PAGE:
FRIDAY, 6 OCTOBER 2006
For instance, five Coptic monasteries (dating from the 3rd to 6th century AD) border the populous floodplain between Danfiq and Qamula. Such monasteries were typically built in isolated situations, for example in the desert or on islands, so the location of these five monasteries initially appears puzzling. However, it now seems that they were probably cut off from the floodplain by the river at the time of their foundation."Importantly, the drift contrasts with a static river commonly implied when Egyptologists plot the present-day Nile on maps of archaeological times," explained Dr Hillier.The Nile channels life-giving water within arid Egypt, so it forms an important aspect of Egyptian life ancient and modern.Those researching Egypt are somewhat aware that the river moves. For example, observations by Ptolemy (121-141 AD) have been compared to modern maps, but this method has limitations."The present work was inspired by Dr Judith Bunbury’s and Angus Graham’s work determining how land builds out into the river," said Hillier. "By examining chips from the carving of monuments and fragments of pottery, they show a westward drift near Luxor."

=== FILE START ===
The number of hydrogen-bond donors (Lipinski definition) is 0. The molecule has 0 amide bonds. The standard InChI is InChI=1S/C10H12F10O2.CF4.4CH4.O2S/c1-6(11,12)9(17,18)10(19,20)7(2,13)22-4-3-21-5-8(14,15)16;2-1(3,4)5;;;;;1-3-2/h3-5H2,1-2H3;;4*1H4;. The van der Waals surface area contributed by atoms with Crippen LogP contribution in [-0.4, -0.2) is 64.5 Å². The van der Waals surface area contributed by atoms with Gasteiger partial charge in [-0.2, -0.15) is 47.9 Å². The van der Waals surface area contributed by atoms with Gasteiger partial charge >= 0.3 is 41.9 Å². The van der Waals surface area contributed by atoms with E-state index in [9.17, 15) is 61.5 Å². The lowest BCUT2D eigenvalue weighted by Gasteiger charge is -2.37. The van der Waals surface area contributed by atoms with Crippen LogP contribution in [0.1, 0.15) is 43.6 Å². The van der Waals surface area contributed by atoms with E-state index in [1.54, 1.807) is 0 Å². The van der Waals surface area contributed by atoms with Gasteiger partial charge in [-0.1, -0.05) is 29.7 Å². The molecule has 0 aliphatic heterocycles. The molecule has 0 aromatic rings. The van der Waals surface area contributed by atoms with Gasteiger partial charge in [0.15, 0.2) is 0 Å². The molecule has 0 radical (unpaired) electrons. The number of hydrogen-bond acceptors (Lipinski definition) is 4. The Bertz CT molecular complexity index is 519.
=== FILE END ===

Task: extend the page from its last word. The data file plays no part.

The team went on to determine river drift over the last 200 years using old maps, and then used satellite land-height (SRTM) and image (LandSat) data to extend these trends thousands of years into the past.The new ways of using satellite data provide a relatively quick and easy method of establishing how widely ancient river courses might have ranged, and a basis for investigation along the whole Egyptian Nile. The team also expects the method to be applicable to other inhabited river systems.The research will be published in the Journal of Archaeological Science. Dr Hillier and Dr Bunbury are based in the Department of Earth Sciences at the University of Cambridge. Mr Graham is based in the Institute of Archaeology, UCL.Department of Earth SciencesInstitute of Archaeology, UCLJournal of Archaeological Science
Written by J. K. Hillier